As a robot designed specifically to make trash cubes, Wall-E's finely honed talent makes up a large part of his existence, but it takes up only a small portion of the movie. There are only so many unique ways Wall-E can interact with waste material before it gets tiring. Sadly, the Nintendo DS version of WALL-E chronicles the robot's twisted relationship with cubes for the entirety of the journey. A puzzle game designed around the joys of slinging garbage may seem like a promising idea, but the tedium of constantly wrestling with a camera that seems to exist solely to hide valuable objects while you dutifully hurl another block at another switch makes for a tedious experience.
The story of WALL-E vaguely follows the events of the movie, but the drama is so separate from the gameplay, it's easy to forget about the narrative thread entirely. Important events are showcased through cartoony cutscenes that, though they bear no artistic relationship to the big screen flick, are well animated and cheery-looking. It's just hard to take Wall-E's plight seriously when you see dramatic encounters play out in cinemas only to go through the same block-throwing puzzles when the action starts up again. The fact that you're a lonely robot trying to save the humans from their own greed and laziness doesn't seem important at all here. The segregated nature of this quest makes everything seem slight and unimportant.
Levels are full of conveyor belts, laser-guarded doors, and wall-mounted switches that must be properly tweaked to allow your safe progress. The key to every puzzle is throwing a cube at a switch. The Earth levels have garbage stations where you can collect and compress ordinary trash cubes to toss at enemies or buttons. The later levels, which take place on a spaceship, mix in cubes with different properties. You'll have to manage cubes that explode, implode, and disable electronics (including you) to safely make your way through the next cube-filled room.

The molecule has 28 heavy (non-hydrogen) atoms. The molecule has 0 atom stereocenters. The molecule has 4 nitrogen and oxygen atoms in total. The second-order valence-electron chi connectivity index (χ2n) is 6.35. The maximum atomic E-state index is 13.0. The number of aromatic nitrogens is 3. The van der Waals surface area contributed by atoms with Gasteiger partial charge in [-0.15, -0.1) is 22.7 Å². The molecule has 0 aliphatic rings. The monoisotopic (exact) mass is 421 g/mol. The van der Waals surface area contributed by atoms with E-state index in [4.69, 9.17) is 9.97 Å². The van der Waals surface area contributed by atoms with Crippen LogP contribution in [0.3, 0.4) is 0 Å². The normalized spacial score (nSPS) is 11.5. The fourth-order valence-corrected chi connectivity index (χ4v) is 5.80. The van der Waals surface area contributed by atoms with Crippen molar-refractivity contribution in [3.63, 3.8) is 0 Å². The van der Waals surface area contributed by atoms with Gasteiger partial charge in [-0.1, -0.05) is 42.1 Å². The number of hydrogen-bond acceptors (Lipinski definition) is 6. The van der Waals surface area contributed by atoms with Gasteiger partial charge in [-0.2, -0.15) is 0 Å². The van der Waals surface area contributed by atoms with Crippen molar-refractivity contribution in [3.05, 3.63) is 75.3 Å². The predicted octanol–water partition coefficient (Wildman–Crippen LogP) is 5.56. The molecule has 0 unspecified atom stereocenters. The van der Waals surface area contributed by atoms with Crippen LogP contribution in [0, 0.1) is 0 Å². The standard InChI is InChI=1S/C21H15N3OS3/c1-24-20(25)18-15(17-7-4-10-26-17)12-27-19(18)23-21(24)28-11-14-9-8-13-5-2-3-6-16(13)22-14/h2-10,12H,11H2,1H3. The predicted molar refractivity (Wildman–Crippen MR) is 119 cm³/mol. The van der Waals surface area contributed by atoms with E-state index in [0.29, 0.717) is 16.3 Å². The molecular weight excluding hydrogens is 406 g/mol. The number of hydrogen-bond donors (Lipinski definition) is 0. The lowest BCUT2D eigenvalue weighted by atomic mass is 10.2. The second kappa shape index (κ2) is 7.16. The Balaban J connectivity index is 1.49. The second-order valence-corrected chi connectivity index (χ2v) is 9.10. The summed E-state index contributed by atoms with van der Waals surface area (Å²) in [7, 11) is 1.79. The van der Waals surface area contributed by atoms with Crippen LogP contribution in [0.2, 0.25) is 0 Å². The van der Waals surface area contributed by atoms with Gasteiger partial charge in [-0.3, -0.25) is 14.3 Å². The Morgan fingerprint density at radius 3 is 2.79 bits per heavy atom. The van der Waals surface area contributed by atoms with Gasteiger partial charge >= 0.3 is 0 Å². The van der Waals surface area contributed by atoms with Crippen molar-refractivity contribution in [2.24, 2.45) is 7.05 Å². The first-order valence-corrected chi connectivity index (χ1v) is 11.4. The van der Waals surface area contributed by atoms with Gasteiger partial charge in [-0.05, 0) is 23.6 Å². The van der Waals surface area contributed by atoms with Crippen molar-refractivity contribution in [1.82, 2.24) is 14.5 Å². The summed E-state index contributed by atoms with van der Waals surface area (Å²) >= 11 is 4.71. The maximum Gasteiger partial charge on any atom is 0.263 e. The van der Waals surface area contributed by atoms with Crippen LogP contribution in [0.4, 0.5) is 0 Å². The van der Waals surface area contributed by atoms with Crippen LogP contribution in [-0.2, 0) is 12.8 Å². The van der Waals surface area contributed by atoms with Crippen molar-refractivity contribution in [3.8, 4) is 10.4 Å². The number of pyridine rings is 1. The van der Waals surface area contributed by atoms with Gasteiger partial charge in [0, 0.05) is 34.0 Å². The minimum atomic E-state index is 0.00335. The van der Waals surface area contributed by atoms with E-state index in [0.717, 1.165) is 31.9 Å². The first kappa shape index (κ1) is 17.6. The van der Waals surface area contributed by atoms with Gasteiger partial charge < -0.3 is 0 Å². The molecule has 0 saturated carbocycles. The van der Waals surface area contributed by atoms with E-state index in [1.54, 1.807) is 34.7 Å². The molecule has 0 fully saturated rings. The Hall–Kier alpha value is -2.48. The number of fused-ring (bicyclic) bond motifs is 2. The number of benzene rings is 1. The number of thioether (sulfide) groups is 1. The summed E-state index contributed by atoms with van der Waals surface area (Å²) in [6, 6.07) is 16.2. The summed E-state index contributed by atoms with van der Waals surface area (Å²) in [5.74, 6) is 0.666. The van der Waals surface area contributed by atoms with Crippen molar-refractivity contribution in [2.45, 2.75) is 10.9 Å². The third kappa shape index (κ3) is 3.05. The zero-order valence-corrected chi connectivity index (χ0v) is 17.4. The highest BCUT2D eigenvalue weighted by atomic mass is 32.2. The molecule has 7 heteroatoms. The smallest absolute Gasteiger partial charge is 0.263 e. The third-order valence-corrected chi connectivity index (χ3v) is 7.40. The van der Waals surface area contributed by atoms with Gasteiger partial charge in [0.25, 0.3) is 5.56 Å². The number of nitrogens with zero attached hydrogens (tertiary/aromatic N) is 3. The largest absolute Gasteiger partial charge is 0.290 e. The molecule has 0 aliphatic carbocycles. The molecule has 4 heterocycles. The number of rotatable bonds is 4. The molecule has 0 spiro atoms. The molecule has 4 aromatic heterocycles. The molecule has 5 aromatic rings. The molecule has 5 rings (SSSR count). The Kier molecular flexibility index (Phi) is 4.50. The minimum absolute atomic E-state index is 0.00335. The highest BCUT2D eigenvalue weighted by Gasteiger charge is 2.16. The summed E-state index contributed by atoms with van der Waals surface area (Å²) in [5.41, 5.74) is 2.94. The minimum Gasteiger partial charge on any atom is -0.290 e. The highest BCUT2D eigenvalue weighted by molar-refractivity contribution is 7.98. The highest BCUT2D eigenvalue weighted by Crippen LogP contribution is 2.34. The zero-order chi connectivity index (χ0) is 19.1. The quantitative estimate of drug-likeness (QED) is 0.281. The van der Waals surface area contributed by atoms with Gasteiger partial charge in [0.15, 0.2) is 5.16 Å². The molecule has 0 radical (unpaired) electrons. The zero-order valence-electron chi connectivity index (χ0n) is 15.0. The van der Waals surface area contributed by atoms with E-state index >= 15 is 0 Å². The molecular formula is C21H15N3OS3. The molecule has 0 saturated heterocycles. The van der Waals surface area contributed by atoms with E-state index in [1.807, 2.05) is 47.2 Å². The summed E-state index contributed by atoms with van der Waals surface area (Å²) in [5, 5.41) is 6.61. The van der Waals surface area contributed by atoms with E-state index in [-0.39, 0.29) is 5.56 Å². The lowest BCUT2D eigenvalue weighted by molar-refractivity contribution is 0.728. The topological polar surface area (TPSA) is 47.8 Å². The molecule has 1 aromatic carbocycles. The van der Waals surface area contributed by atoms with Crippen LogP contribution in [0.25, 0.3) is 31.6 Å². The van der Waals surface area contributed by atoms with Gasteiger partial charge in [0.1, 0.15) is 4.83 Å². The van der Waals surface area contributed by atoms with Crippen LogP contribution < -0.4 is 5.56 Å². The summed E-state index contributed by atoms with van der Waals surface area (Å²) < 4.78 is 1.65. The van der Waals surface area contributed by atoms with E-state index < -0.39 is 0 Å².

There are plenty of head-scratching puzzles along the way, but a number of flaws make this experience more frustrating than rewarding. The camera is awful. You view the action from a top-down, slightly angled perspective. Because switches and obstacles line every wall of the area, you have to constantly rotate your view to see what's going on around you. Methodically tweaking your position is fine when you aren't in any immediate danger, but the later levels are full of enemies that make patience impossible.
Furthermore, the punishment system is far too strict. You can only be hit five times per level before you perish. Each level has about five rooms that you need to successfully traverse before you can save your progress. Every time you are struck by a laser or accidentally fall down a pit, you lose precious energy. Because of your limited view of the play area, it is far too common to slip down a hole you didn't realize you were standing so close to or be hit by a laser you would have sworn was going to miss you. And though Wall-E will flail his metal arms when he gets close to a pit, you can't actually guide him away from death before he plummets. If you get too close to a pit, you fall in and lose some health. If you do this too often, you'll be replaying the same areas over and over again.
There are some sections where you control Eve, but these only detract from the overall package. As Eve, you fly down a narrow path, avoiding propellers and dropping blocks along the way. There is too much pop-in here to fly quickly though, so this turns into a jerky, stop/start affair. It's a clunky detour from the main puzzle solving adventure that serves to frustrate rather than exhilarate. The visuals apart from the charming cutscenes are also more of a hindrance than a help. It's difficult to ascertain which environmental pieces can be safely interacted with and which will damage you. Thus, each new graphical variation leads to trial and error before you figure out the role of every blurry object. The two-cart multiplayer has players race in the Eve levels, but they're just as uninteresting with a friend.
WALL-E may have a few interesting puzzles, but the frustrating elements serve to make this adventure far too tedious in the long run. Even fans of the movie just looking for a portable robot pal will be disappointed here--the eye-straining visuals and poorly integrated storytelling make this a drastic departure from the theatrical hit.